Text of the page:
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Microsoft President Brad Smith tells me he is determined to get other technology companies on board with a federal law to put limits on the use of controversial facial recognition technology.  That's a stark departure from the typical Silicon Valley playbook, which is usually to ask for forgiveness rather than permission. 

“The time has come for people to have an opinion,” Smith said in an interview after an event yesterday unveiling Microsoft’s recommendations about what should be in such a law. “I’m optimistic that the companies that haven’t yet defined a point of view will do so soon.” 

Smith says the industry needs guardrails in place as early as next year to limit potential abuses of the technology for surveillance or discrimination. His bold proposals include limiting the government’s use of facial recognition for surveillance without a warrant and requiring unbiased, third-party assessments of the technology to determine whether it’s accurate or biased. He has been meeting with members of Congress to talk about these ideas. 

But getting the rest of Big Tech on board with a federal law will not be an easy task. Technology companies are chasing lucrative contracts-- especially from law enforcement, the military and government agencies -- and these kinds of limits could potentially complicate those deals. Companies may also not want to deal with extra red tape as they refine the nascent technology. 

So far, other companies have mostly remained silent. Amazon, a major provider of the technology, for instance, hasn't publicly weighed in on where it stands on Microsoft's proposals. An Amazon representative declined to comment about whether it agrees it's time for facial recognition regulation. (Amazon founder and chief executive Jeffrey P. Bezos owns The Post.)

Microsoft’s support for comprehensive regulation is a major break from how technology companies have previously dealt with Washington often only coming to the table under pressure of a major scandal. Michael Posner, a business ethics professor at New York University, says in recent years there's been “a souring and a loss of trust writ large,” in the American public’s attitudes toward Big Tech. This represents an effort to address that gap in trust and begin to demonstrate what technology companies need to do to be responsible public citizens.”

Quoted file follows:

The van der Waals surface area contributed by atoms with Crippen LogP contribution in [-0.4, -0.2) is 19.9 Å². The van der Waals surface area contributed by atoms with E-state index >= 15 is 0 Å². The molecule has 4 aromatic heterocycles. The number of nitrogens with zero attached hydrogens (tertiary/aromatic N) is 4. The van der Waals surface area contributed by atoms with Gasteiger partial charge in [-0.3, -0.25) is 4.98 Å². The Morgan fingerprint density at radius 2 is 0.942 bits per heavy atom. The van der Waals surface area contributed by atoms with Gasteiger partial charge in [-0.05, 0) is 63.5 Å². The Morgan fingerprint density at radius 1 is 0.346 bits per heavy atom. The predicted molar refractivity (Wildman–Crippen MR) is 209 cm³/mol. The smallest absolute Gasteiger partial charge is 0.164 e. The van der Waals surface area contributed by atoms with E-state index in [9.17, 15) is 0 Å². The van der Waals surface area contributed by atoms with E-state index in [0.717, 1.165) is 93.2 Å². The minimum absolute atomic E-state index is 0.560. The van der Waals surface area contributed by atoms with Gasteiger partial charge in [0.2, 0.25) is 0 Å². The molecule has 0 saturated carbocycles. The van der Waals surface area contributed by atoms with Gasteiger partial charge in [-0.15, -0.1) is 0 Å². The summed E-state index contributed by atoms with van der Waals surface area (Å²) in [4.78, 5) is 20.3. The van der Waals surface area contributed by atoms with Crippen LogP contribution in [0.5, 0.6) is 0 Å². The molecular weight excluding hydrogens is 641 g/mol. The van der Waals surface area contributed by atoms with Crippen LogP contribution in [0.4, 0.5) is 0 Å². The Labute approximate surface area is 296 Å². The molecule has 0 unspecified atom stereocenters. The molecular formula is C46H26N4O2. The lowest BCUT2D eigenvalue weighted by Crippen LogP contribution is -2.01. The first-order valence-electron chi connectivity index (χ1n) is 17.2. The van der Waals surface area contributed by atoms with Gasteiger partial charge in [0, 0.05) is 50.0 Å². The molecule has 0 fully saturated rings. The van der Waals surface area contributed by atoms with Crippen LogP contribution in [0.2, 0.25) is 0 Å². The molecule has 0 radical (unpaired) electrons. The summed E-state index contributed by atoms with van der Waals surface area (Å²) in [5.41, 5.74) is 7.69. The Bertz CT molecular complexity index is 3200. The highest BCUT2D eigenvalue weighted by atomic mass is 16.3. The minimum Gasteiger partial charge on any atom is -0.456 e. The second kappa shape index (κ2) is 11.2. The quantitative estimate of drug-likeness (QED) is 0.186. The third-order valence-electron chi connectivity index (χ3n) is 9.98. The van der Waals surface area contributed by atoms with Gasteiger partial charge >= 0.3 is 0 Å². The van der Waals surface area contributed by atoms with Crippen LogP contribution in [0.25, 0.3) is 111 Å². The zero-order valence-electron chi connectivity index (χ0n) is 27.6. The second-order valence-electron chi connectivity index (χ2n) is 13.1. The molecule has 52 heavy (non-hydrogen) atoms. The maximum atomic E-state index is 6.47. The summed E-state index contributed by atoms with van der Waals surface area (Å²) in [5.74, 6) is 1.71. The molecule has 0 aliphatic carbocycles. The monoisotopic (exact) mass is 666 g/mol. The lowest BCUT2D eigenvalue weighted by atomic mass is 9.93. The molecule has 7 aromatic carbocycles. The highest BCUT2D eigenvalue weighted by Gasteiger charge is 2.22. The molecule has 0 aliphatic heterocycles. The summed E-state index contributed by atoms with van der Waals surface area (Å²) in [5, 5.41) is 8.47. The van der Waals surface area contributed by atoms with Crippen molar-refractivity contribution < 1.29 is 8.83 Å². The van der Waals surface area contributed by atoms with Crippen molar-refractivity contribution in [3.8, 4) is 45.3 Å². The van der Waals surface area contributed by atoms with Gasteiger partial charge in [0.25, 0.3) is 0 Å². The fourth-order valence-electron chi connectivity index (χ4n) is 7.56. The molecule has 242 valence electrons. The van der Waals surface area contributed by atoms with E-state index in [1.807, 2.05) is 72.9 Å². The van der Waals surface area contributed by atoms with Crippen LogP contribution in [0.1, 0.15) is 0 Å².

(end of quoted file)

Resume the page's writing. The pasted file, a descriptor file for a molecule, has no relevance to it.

Here are a few key things Microsoft wants to see in a facial recognition law:

  • Law enforcement surveillance of people in public spaces should be limited, and used only if a court order has been obtained. Exceptions should be considered for emergencies that could result in death. 
  • People should review the results of facial recognition in high-stakes scenarios, such as when it could harm a person or restrict their movements.
  • Companies using facial recognition should still have to comply with anti-discrimination laws. 
  • Companies should be required to be transparent about the limitations and capabilities of facial recognition technology. 

Microsoft's embrace of regulation threads the needle in Washington at a time when Google, Facebook and Amazon are facing an unprecedented amount of scrutiny. As executives such as Google’s Sundar Pichai and Facebook’s Mark Zuckerberg are summoned in front of congressional committees — and Trump attacks Amazon on Twitter — Microsoft has taken great pains in recent years to position itself as a collaborator with policymakers on issues from election security to privacy. 

Even so, Smith said Microsoft won’t be exempt from regulatory action taken against the technology industry at large. “When Congress acted in the 1930s to regulate the banks, they didn’t create an exception for the banks they liked,” he said. “There’s a powerful incentive for everyone to focus on how we get the answers right on the future of technology and how it affects society here and around the world.”

To be sure, Microsoft also has a strong business incentive to ensure other companies buy into its principles. As it unilaterally adopts more stringent principles for its use of facial recognition, it’s a competitive risk. Smith tells me the company is losing deals because of its tough stance on how its tech should be used. The company in recent months passed on a deal with law enforcement because it felt its facial recognition technology was not yet ready for way it was going to be used, he said. 

“It would be used in a way where the risk of error would be too high,” Smith said. Microsoft has also passed on deals where the technology would be used for domestic surveillance in other countries. “In that kind of situation, we just did not feel comfortable about the human rights dynamics involved.”

Microsoft believes industry buy-in is needed to avoid a “race to the bottom,” but other companies who have not taken such a public stance may still be in the running for those contracts.